What I'm reading: Circle of competence and how Warren Buffett avoids problems
Understanding your circle of competence helps you avoid problems, identify ways to improve, and learn from others.
But when ego, not competence, drives what we do, we have blind spots.
If you know what you deeply understand, you know where you have an edge over others.
Knowing what you don’t know, helps you understand what to avoid and improves decision-making and outcomes.
The concept of the circle of competence has been used over the years by Warren Buffett, to focus investors on operating only in areas they know best.
His well-known Shareholder Letter is a great example:
"What an investor needs, is the ability to correctly evaluate selected businesses.”
Note that word, “selected”.
You don’t have to be an expert in every company or even many.
You only have to be able to evaluate opportunities within your circle of competence.
The size of that circle is not very important; knowing its boundaries, however, is vital.
Circle of competence
This week’s mental model is simple.
Each of us, through experience or study, has built up useful knowledge of certain areas of the world.
Some areas are understood by most of us, while some areas require a lot more speciality.
For example, suppose you take your car to a mechanic.
This is an alien land to most of us; so, we are subsequently open to be taken advantage of because of the asymmetry of knowledge.
Until recently, nearly all financial products and investments you might be pushed into had commissions attached to them - in other words, the ‘adviser’ made more money pushing you into one colour than the other, regardless of the wisdom.
In both these cases, we’re not on solid ground until we know, in some detail, the way that sector works and how incentives can drive behaviour.
That basic knowledge can enable you to evaluate and improve decision-making.
But as Buffett so eloquently put it, we don’t necessarily need to understand these more esoteric areas to invest capital.
Far more important is to honestly define what we do know and stick to those areas.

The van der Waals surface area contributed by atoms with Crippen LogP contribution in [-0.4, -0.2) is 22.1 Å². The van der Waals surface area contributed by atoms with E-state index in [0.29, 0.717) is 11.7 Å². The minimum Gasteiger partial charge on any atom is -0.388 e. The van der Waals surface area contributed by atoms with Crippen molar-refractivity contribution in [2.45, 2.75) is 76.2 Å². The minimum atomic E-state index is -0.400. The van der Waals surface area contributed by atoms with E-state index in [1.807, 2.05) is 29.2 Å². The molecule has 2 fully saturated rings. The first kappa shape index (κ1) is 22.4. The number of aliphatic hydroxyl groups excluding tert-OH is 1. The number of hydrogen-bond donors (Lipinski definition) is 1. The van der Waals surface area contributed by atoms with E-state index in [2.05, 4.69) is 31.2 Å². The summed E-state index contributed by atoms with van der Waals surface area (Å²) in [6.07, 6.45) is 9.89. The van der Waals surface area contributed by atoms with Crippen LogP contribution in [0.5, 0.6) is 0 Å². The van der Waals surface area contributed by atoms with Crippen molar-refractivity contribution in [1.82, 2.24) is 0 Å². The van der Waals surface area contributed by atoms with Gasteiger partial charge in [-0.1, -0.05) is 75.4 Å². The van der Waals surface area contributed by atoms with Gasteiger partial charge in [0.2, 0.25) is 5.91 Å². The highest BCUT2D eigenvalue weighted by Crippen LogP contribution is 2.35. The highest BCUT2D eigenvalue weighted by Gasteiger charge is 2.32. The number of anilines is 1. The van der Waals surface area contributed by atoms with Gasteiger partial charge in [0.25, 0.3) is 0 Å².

Our circle of competence can be widened, but only slowly and over time.
Mistakes are most often made when straying from this discipline.
At AES, we believe that within investments, it’s important to understand the following basics:
- Accept the stock market is tough to beat
- Understand risk and return are related
- Don’t put all your eggs in one basket
- Focus on the investment mix
- Keep your costs low
- Control your emotions and think long-term
- Only ever trust a certified (and verified) fiduciary
Circle of competence of course applies outside of investing.
Charlie Munger takes this concept outside of business completely, and into life in general.
The essential question he sought to answer was: Where should we devote our limited time in life, to achieve the most success?
Charlie’s simple prescription:
You have to figure out what your own aptitudes are. If you play games where other people have the aptitudes and you don’t, you’re going to lose.
And that’s as close to certain as any prediction that you can make.
You have to figure out where you’ve got an edge.
And you’ve got to play within your own circle of competence.
So, the takeaway is simple and clear.
If you want to improve your odds of success in life and business, then define the perimeter of your circle of competence, and operate inside it.
Over time, work to expand that circle but never fool yourself about where it stands today, and never be afraid to say, “I don’t know."